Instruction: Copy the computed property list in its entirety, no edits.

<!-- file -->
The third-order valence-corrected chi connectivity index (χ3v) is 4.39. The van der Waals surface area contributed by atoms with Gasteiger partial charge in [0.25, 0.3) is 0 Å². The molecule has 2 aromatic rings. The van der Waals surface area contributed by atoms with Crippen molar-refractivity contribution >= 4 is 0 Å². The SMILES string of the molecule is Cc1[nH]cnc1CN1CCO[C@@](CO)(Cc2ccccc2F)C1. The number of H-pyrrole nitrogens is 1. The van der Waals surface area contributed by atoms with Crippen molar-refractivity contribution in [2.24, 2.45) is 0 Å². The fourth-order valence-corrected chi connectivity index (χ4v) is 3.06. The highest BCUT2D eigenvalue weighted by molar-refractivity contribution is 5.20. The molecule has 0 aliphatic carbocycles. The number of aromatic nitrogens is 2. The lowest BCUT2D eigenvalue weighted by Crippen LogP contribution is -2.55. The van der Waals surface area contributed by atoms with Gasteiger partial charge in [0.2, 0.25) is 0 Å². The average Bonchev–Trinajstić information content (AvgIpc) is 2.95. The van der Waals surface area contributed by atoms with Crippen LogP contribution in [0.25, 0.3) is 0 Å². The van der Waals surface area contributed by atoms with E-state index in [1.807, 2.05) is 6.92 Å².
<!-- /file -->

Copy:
The third-order valence-corrected chi connectivity index (χ3v) is 4.39. The van der Waals surface area contributed by atoms with Gasteiger partial charge in [0.25, 0.3) is 0 Å². The molecule has 2 aromatic rings. The van der Waals surface area contributed by atoms with Crippen molar-refractivity contribution >= 4 is 0 Å². The SMILES string of the molecule is Cc1[nH]cnc1CN1CCO[C@@](CO)(Cc2ccccc2F)C1. The number of H-pyrrole nitrogens is 1. The van der Waals surface area contributed by atoms with Crippen molar-refractivity contribution in [2.24, 2.45) is 0 Å². The fourth-order valence-corrected chi connectivity index (χ4v) is 3.06. The highest BCUT2D eigenvalue weighted by molar-refractivity contribution is 5.20. The molecule has 0 aliphatic carbocycles. The number of aromatic nitrogens is 2. The lowest BCUT2D eigenvalue weighted by Crippen LogP contribution is -2.55. The van der Waals surface area contributed by atoms with Gasteiger partial charge in [0.2, 0.25) is 0 Å². The average Bonchev–Trinajstić information content (AvgIpc) is 2.95. The van der Waals surface area contributed by atoms with Crippen LogP contribution in [0.25, 0.3) is 0 Å². The van der Waals surface area contributed by atoms with E-state index in [1.807, 2.05) is 6.92 Å².